Your approach is quite interdisciplinary. What have been some of the benefits (or challenges) to bringing insights from different disciplines?
Well, that also depends on the definition of disciplines, I would argue. In my view, the discipline of international law tends to be defined quite narrowly. Thinking about subjects and rights in international law does not become interdisciplinary only because the theoretical basis is not Hart or Kelsen or because the theoretical premise is made explicit. This making explicit and questioning of theoretical bases as well as the use of another conceptual approach is however what is at the heart of, and extremely beneficial for, my argumentation.
How have your experiences at the Graduate Institute’s Global Governance Centre, and in particular working on the ERC-funded “Paths of International Law” project shaped your research?
To be surrounded by researchers speaking more international relations than international law language has increased my sensitivities on how to formulate my thoughts for different audiences, and how to look at international law from very different angles. As for the Paths project, it has been very enriching but also challenging at times, to work within two quite different methodological frameworks. Writing case studies on a wide range of topics (theoretically and substantively) helped me to expand my thinking beyond what my thesis can cover. Also, looking for incremental legal change within the scope of that project has sharpened my eye for the more hidden elements in the developments of the discourse(s) on human rights obligations of corporations.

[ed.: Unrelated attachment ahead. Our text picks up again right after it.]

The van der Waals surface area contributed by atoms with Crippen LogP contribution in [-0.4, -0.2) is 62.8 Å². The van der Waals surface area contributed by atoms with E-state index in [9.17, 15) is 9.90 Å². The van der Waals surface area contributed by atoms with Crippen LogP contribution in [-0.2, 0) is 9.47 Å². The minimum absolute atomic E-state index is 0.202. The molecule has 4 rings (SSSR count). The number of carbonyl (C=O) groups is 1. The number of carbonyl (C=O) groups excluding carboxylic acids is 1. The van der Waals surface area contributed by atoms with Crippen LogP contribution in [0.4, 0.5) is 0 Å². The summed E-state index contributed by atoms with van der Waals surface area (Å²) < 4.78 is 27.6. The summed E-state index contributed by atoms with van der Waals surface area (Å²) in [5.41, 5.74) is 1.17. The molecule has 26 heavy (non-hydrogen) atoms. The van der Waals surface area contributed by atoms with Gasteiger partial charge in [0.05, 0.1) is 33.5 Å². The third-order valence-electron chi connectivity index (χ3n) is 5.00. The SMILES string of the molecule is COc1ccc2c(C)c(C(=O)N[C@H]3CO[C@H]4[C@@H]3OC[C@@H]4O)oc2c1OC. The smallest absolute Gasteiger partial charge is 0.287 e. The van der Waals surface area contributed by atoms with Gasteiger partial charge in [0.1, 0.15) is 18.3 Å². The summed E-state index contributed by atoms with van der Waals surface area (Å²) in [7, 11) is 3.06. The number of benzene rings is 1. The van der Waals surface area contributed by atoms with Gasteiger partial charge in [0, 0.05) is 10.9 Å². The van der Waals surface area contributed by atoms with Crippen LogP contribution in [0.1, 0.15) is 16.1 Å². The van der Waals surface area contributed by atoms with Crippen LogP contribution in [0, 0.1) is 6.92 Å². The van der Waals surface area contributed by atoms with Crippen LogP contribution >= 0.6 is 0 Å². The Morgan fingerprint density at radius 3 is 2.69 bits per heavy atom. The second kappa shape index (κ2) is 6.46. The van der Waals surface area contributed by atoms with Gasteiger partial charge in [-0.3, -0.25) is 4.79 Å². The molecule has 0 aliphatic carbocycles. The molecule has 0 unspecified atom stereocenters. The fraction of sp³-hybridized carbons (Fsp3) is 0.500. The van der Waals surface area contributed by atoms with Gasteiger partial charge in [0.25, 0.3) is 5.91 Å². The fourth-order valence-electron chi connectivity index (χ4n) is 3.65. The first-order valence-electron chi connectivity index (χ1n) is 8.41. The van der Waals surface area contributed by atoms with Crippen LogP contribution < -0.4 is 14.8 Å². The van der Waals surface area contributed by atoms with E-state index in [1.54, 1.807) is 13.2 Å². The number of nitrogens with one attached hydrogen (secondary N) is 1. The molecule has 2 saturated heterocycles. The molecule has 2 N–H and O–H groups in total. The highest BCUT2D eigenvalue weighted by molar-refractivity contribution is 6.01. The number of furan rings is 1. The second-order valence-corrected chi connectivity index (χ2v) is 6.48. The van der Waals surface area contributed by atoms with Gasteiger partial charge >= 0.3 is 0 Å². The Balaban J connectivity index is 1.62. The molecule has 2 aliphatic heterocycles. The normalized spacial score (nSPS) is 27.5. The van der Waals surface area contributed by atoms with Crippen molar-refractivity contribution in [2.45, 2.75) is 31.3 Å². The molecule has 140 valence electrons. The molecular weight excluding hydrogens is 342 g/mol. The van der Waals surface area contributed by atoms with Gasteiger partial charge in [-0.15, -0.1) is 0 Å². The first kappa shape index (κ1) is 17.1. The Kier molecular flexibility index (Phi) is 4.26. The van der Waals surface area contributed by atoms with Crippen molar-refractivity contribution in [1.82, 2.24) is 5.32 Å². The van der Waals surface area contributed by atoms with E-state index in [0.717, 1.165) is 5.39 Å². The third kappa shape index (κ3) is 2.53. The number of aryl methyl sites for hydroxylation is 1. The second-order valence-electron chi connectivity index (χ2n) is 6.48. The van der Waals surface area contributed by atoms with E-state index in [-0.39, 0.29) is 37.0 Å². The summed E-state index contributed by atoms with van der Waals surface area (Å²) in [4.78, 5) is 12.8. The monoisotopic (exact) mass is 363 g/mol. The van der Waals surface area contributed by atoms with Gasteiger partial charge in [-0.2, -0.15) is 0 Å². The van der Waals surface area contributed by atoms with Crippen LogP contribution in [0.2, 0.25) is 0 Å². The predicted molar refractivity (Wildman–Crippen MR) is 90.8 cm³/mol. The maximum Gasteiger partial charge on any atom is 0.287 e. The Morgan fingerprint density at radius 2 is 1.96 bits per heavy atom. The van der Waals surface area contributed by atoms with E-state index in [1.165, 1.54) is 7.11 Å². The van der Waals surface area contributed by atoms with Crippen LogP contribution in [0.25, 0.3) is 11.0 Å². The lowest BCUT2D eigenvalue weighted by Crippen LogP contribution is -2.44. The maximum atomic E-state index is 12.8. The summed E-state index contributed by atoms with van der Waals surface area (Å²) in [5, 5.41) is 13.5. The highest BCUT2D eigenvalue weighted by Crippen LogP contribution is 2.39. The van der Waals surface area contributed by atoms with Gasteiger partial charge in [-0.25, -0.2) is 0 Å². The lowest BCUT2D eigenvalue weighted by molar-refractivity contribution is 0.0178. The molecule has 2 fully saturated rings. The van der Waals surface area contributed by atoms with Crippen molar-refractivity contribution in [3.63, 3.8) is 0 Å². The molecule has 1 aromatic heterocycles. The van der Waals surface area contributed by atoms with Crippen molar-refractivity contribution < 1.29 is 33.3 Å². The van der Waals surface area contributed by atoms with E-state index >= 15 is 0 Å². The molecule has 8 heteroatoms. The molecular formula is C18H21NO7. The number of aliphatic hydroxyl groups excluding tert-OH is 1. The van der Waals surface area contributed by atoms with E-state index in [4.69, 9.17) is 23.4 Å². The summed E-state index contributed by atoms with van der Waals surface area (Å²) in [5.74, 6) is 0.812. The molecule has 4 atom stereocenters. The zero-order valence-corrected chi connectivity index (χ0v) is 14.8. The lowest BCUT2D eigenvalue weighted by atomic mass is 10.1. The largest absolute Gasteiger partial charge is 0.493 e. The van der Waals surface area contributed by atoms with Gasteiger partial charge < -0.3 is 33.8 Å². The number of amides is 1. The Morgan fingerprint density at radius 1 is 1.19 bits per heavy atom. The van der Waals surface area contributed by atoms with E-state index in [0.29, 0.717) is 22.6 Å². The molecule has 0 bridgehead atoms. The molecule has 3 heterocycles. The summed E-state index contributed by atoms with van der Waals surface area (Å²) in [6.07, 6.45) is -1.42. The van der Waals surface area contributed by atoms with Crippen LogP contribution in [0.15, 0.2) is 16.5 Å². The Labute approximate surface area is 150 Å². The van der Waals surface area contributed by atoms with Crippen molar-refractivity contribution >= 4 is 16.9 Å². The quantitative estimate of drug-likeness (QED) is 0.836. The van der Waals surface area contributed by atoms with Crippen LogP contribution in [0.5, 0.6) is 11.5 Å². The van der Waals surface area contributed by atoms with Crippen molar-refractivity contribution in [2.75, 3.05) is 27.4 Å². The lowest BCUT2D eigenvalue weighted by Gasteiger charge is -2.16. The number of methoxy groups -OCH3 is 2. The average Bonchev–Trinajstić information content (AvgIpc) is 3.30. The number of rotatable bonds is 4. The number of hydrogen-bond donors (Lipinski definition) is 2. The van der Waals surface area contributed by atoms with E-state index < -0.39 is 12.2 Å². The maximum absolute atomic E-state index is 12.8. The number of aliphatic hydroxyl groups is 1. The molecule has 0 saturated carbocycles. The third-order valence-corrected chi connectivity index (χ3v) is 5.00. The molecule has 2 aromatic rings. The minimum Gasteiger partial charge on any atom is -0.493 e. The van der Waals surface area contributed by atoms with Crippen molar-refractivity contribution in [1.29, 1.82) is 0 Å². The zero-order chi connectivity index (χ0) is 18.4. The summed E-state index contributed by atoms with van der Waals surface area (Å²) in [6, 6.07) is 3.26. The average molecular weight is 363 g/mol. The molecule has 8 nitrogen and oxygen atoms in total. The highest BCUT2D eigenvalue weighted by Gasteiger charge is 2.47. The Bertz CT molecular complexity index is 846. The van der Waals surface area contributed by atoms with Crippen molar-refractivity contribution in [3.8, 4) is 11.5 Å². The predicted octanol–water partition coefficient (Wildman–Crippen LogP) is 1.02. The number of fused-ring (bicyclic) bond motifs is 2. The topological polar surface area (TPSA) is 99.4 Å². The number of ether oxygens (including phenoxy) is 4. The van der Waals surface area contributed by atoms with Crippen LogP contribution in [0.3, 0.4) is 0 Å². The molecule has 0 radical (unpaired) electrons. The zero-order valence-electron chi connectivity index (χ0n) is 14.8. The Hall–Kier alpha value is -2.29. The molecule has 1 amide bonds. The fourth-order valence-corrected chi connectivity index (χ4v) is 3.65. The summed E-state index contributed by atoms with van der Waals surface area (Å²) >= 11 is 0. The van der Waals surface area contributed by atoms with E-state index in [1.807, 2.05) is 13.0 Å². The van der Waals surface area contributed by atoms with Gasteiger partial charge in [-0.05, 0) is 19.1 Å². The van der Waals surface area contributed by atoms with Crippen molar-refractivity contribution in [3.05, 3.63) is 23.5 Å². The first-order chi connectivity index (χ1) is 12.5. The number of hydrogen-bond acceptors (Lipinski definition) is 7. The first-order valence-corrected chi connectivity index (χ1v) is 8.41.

Dorothéa Endres is a doctoral candidate at the Graduate Institute’s International Law Department. Her thesis is entitled ‘Does power oblige? A conceptual approach to the discourse on human rights obligations of corporations’. Dorothea’s latest publication is ‘The Human Side of Protecting Foreign Investment’ in Transnational Legal Theory.